What makes the already difficult task of starting an indie theatre company in Toronto seem even more intimidating, if not impossible, is the number of other indie artists and companies who have also decided to take on this difficult and seemingly impossible task. Though it’s encouraging to have a healthy wave of young artists practicing and producing their own work, the number of small companies in the city brings its own set of challenges: increased competition for audiences, resources, space, and time—so much so that last year the Toronto Fringe Festival held a tent talk entitled Please Don’t Start a Theatre Company.
The Theatre Centre has responded to these challenges with its BMO incubator space and the Independent Creators Cooperative, which provides three emerging companies with six weeks of development, as well as funding and administrative support from The Theatre Centre and two other established companies, Theatre Smith-Gilmour and Why Not Theatre. This spring, the result is an intriguing trio of approximately one-hour shows: Business as Usual, Ralph + Lina, and Death Married My Daughter. All three will be in rotation at The Theatre Centre until May 18, and all have been heavily influenced by physical theatre and the Jacques Lecoq School in Paris—but that said, they have very little else in common.
ZOU Theatre’s Business as Usual (pictured above), created by performers Viktor Lukawski, Adam Paolozza, and Nicolas Di Gaetano, and directed by Lukawski, features a trio of employees on stage with an office desk, office supplies, and three moveable walls with large windows and blinds (that’s the key part). The trio plays a series of workers at a monolithic corporation—the kind where the corporate ladder is less about professional advancement and more about finding a higher rung from which to hurl oneself (which, as we learn, is something quite a few employees at the company have done). In often funny and sometimes horrifyingly bizarre sketches, Business As Usual skewers familiar topics like business speak, party or “bro” culture, and colleague competitiveness at the office—but, remarkably, finds new thematic territory in scenes that turns Lukawski’s boss figure into first an infant, then a pervert with an unhealthy fascination with desk lamps. Ken Mackenzie’s set is flexible and atmospheric, literally closing the walls in on these characters as they work under the assumption that they are free men. And as the program notes remind us, these horror stories are all too frequently real—the production is, in fact, a condemnation as well as a satire.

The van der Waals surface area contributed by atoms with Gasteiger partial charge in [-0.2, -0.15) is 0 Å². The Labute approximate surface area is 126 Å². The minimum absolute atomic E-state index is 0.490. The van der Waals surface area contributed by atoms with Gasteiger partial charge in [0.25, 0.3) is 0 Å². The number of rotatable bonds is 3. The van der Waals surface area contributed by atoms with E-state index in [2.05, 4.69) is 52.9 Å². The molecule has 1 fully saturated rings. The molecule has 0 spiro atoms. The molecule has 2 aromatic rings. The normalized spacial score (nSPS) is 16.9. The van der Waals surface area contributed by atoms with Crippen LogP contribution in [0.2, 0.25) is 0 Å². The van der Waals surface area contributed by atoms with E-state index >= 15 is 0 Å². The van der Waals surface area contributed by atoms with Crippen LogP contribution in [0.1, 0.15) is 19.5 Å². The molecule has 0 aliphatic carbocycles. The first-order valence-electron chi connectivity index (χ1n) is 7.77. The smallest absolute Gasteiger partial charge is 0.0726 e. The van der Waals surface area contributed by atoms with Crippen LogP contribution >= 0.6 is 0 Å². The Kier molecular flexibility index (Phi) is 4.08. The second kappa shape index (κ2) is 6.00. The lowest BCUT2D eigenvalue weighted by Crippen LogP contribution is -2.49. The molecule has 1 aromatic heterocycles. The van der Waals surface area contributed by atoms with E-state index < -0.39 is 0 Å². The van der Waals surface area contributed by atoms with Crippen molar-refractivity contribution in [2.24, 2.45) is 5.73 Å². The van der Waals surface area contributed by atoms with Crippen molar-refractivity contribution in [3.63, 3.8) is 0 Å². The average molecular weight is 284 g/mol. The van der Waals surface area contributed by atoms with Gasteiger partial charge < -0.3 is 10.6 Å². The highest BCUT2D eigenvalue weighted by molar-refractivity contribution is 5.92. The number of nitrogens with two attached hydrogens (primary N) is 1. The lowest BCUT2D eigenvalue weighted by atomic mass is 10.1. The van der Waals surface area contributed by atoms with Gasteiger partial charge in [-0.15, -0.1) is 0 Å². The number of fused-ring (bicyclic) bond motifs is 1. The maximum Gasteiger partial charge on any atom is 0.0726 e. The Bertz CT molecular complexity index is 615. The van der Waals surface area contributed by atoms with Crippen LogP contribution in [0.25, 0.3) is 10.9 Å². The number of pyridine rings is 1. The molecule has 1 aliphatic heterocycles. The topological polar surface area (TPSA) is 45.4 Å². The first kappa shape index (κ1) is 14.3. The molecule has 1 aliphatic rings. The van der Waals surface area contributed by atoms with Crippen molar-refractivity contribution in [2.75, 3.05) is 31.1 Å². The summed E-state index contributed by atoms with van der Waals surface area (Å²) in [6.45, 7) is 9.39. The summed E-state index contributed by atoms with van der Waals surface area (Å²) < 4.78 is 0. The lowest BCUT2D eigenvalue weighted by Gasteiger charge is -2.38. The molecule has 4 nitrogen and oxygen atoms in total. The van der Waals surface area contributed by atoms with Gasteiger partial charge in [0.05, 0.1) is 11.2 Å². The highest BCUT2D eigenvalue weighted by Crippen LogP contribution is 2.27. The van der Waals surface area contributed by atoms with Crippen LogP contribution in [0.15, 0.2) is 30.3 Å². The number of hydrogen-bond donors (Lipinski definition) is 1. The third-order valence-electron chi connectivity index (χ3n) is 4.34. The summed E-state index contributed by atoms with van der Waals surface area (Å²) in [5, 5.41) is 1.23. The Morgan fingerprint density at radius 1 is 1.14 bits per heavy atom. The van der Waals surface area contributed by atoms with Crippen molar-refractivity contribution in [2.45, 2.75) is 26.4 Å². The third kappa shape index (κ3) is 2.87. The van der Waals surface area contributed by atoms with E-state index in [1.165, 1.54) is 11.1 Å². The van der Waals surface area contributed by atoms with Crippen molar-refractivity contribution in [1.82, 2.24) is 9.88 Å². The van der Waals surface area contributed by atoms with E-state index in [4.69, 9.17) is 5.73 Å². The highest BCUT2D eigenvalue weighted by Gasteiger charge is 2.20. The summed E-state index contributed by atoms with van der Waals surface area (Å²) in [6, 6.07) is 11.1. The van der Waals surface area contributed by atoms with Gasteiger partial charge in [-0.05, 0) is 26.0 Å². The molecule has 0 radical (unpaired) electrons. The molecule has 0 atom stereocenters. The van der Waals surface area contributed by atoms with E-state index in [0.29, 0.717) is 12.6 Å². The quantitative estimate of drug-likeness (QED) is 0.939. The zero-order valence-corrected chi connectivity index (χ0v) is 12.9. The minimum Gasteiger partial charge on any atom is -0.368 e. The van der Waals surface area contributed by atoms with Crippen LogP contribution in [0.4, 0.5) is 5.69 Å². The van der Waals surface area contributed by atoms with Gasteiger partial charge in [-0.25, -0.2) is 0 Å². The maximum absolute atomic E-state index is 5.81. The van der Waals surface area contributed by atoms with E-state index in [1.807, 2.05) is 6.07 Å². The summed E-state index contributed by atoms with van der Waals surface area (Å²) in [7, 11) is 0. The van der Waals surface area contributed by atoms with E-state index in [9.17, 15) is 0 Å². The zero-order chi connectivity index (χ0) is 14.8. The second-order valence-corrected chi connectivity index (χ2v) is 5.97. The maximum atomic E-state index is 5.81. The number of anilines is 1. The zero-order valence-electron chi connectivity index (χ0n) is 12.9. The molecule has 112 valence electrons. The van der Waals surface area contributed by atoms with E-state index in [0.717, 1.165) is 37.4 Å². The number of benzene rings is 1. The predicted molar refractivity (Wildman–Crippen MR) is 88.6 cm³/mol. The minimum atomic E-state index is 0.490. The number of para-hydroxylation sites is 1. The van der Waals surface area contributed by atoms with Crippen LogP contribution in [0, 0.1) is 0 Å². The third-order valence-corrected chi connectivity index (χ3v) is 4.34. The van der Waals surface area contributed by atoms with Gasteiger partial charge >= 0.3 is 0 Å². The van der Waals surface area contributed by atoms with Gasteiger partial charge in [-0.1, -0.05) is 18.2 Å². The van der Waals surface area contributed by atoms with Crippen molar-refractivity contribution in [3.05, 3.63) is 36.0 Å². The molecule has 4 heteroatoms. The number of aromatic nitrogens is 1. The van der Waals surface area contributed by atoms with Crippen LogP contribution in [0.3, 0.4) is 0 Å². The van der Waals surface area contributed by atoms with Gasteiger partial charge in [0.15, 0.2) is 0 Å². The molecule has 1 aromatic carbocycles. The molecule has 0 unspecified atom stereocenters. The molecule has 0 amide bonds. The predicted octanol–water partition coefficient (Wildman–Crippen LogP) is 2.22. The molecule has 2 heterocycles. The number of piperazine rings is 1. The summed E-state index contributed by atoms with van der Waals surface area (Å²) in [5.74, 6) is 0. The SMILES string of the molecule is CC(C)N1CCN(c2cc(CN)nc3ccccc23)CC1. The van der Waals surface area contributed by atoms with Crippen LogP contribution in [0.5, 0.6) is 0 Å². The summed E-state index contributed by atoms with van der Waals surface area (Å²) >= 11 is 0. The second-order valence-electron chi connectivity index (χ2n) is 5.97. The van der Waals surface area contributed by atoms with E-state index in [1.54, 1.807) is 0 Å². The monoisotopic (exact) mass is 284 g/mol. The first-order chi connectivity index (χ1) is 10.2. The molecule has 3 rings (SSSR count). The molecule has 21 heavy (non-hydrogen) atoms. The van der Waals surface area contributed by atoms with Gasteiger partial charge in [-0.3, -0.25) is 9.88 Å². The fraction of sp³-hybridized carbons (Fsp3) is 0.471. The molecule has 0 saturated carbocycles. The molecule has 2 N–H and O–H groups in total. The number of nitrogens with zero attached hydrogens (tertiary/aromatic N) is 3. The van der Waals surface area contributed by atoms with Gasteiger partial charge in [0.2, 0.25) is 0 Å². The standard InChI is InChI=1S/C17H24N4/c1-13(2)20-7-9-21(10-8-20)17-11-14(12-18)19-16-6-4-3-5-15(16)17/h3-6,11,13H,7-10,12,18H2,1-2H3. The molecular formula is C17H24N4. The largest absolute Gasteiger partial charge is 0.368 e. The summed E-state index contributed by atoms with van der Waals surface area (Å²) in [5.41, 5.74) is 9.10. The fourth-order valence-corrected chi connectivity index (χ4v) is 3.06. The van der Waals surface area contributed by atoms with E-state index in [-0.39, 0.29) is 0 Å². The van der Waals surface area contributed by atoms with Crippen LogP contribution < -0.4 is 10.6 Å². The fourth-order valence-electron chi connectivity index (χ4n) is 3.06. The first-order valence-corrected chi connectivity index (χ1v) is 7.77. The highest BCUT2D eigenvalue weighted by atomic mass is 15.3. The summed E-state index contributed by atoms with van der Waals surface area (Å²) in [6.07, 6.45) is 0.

Ahuri Theatre’s Ralph + Lina is the most lighthearted of the bunch, and certainly the most charming. Real-life husband and wife Dan Watson and Christina Serra (both of whom also co-wrote the show with director Michele Smith) star as Ralph and Lina, and the love story that unfolds is based on the true story of Serra’s grandparents, who met and fell in love in Italy just before the outbreak of the Second World War. Separated from her for seven years, Ralph returns to find Lina engaged to another man, so the two concoct a continent-spanning plan to be together. Though there are plenty of moments that will make you smile—their courtship over lunch sandwiches is especially memorable—the best sequence comes right at the beginning, when we meet an elderly Ralph and Lina going through their morning routine, bickering and squabbling over the paper. At the end of the show, once we have learned how much effort it took to make their love story possible, this mundane and lighthearted scene takes on a new and profound significance.
And now for something completely different: Nina Gilmour and Danya Buonastella star as undead versions of tragic Shakespearean characters Desdemona and Ophelia in Play It Again Productions’ Death Married My Daughter, written by Michele Smith, Dean Gilmour, and the performers themselves. In keeping with the bouffon style of physical theatre, Desdemona and Ophelia are decaying zombie-like women who have returned to seek revenge on the patriarchal society that deemed their deaths to be footnotes in their male partners’ larger and more important stories. The opening of the show demonstrates this, as the two re-enact their deaths with grotesque glee. But that’s over relatively soon, and from then on, the mood turns more sinister, and the two women comment on larger contemporary issues: fascism, sexism, the traditional family structure—even Ann Coulter gets skewered. It’s wild and mean and ugly—really ugly—and although it often flies off the handle looking for shock value, it’s a thrilling ride. And it’s strangely satisfying to see two young female performers forgetting restraint and embracing their inner shit disturbers.